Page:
In our 2 captive groups, we quantified flock size, interindividual distances, and mean flock association strength to measure flock size, flock cohesion, and flock composition. For each dimension of fission–fusion dynamics, we quantified the mean and standard deviations for specific measures describing these dimensions for each observation day, as explained below. We then used the CV to quantify variability across days. First, we counted individuals in flocks to quantify mean daily flock sizes. Groups with low fission–fusion dynamics in flock size variability would have lower variation in flock sizes, but not necessarily larger or smaller overall flock sizes. Second, we quantified variation in flock cohesion using interindividual distances in our captive groups. We used an individual's quadrat location to quantify the Euclidean distance between all pairs of individuals identified during the same observation period, measured in quadrats. Individuals identified within the same quadrat were given a distance of “zero.” A highly cohesive group would have low variability in interindividual distances. Third, we quantified variation in flock composition by determining each dyad's association strength (SRI, as above). For each identified flock, we quantified the mean dyadic association strength for all members present. For each observation day, we quantified the mean and standard deviation across all mean flock association strengths. Groups with highly consistent flock composition would have low variability across observation days. Finally, we compared flock size variability in wild Monk Parakeets to the variability we observed in our captive groups to determine whether this measure of fission–fusion dynamics differed between captive and wild groups.
Characterizing Patterns of Aggression and Dominance
We evaluated whether Monk Parakeets showed evidence of dominance hierarchies by using aggressive-interaction data from our 2 captive groups. We collected observations of clearly unidirectional aggressive events occurring between an aggressor and a target individual, in which the actions of the aggressor caused the target to be physically displaced or supplanted by the aggressor. We restricted our analysis of dominance to observations of these aggressive behaviors because they resulted in clear winners and losers. Of the 1–4 observers, only the primary observer collected aggression observations, in order to ensure standardization of data collection. We used these aggressive events to evaluate the patterns of aggression and the structure of group dominance hierarchies using SOCPROG. We quantified the direction of aggression among all individuals in the entire group to evaluate the directional consistency of aggression. We also evaluated directed aggression by sex to evaluate whether more aggressive events were directed toward same-sex individuals, which would provide evidence of separate sex-based dominance hierarchies. We used the Kr-test to test for relative reciprocity in the direction of aggression (10,000 permutations). The Kr-test evaluates the strength of correlation between a matrix of interactions and its inverse, under the null hypothesis that behaviors are unidirectional rather than reciprocal (Hemelrijk 1990).
To evaluate the group-level structure of the dominance hierarchy, we ranked individuals using the I&SI method (de Vries 1998). Dominance linearity was evaluated using the h′ method (de Vries 1995; 10,000 permutations) and represents the degree to which individual dominance relations are transitive. A linearity score >0.9 is generally accepted as evidence of strong linearity, with the dominance hierarchy characterized by few directional inconsistencies in aggression patterns (Chase 1974, Martin and Bateson 1993, de Vries 1995, Lehner 1998, Vervaecke et al. 2000, Whitehead 2008). Finally, we quantified dominance steepness, or the degree to which higher-ranked individuals were likely to win aggressive encounters against lower-ranked individuals, corrected for chance (Dij method, 10,000 permutations; de Vries et al. 2006). A steep hierarchy (steepness near 1.0) indicates that high-ranked individuals are very likely to win encounters against lower-ranked individuals, whereas a shallow hierarchy (steepness near zero) indicates that the outcome of these events is unpredictable (de Vries et al. 2006). If the captive individuals showed significant directionality in their patterns of aggression and low levels of reciprocation of aggression, and if captive groups had significantly linear and/or steep hierarchies, we would reject the assumption that Monk Parakeets do not have the potential to form dominance hierarchies.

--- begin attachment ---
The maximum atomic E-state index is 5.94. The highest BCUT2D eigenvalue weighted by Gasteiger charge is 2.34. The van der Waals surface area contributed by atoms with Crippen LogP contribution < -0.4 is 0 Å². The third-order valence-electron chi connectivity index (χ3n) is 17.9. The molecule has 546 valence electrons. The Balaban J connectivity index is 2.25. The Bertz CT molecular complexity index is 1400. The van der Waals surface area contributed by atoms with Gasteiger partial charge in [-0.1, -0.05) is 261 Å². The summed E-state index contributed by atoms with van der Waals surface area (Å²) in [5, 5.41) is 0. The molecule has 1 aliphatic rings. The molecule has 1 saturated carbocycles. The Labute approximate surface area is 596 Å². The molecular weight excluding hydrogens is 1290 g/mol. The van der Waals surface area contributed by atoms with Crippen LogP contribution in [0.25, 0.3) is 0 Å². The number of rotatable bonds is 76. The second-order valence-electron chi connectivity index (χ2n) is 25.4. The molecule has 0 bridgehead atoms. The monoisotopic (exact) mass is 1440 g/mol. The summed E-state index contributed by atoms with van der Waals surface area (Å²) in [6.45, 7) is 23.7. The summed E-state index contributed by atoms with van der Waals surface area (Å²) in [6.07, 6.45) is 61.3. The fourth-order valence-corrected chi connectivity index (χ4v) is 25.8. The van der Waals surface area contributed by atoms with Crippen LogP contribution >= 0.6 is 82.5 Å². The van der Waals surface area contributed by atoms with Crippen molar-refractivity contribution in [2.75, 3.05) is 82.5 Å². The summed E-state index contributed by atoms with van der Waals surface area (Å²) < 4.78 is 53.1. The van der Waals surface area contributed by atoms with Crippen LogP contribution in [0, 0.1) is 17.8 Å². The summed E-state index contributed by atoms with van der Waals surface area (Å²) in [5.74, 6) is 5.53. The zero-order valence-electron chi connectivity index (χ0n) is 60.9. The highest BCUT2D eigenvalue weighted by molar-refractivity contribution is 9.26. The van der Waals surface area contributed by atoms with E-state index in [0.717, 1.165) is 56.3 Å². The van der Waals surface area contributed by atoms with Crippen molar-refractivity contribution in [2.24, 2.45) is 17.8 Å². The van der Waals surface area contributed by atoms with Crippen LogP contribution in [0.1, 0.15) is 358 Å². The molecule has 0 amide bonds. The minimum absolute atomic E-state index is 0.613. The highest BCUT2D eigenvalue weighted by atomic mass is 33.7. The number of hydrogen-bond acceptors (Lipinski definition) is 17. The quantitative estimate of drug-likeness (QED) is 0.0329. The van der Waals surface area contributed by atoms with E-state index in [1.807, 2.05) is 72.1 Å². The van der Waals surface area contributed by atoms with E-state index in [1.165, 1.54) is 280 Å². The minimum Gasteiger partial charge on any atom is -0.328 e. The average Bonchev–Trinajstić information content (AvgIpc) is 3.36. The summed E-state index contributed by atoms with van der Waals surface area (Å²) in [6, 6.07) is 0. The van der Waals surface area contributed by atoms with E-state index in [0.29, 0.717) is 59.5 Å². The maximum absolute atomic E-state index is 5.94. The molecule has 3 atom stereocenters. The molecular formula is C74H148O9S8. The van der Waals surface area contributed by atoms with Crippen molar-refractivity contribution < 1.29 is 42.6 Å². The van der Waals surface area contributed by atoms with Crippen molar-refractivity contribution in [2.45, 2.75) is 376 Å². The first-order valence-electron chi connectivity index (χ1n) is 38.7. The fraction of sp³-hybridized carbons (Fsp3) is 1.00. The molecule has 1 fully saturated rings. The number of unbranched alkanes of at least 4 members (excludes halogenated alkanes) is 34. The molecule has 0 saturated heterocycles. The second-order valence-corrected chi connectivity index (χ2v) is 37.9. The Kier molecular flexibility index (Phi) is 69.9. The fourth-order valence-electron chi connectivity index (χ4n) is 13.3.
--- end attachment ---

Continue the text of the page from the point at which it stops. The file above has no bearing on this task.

Evaluation of Foraging Information Sharing
We tested whether wild individuals shared foraging information by using vocalizations to actively recruit others directly to foraging areas in wild groups in Argentina. We collected data on whether foraging or flying groups were vocalizing, the type of vocalization, whether foraging flocks vocalized to flying flocks, whether vocal exchanges took place, and whether flying flocks joined foraging flocks after vocal exchanges. Although we collected data on the occurrence of any vocalizations, we focused on the contact call because it is the most common call, is given in many contexts (during both foraging and flying), and has almost always been answered with a return contact call in previous playback experiments (Martella and Bucher 1990). In general, contact calls are widely recognized as important in facilitating group contact and movement patterns across species (reviewed in Berg et al. 2011). On the basis of previous studies, there is no indication that Monk Parakeets use specialized recruitment calls within a foraging context. We planned to record exchanges of contact calls between foraging and flying flocks with a Sennheiser ME66 short shotgun microphone connected to a Marantz PMD660 solid-state sound recorder at a sampling rate of 44.1 khz. We expected active vocal recruitment signals to be consistent with the pattern found in another small parrot species, whereby a flying flock calls, the foraging flock responds, and the flying flock responds and joins the foraging flock (Buhrman-Deever et al. 2008).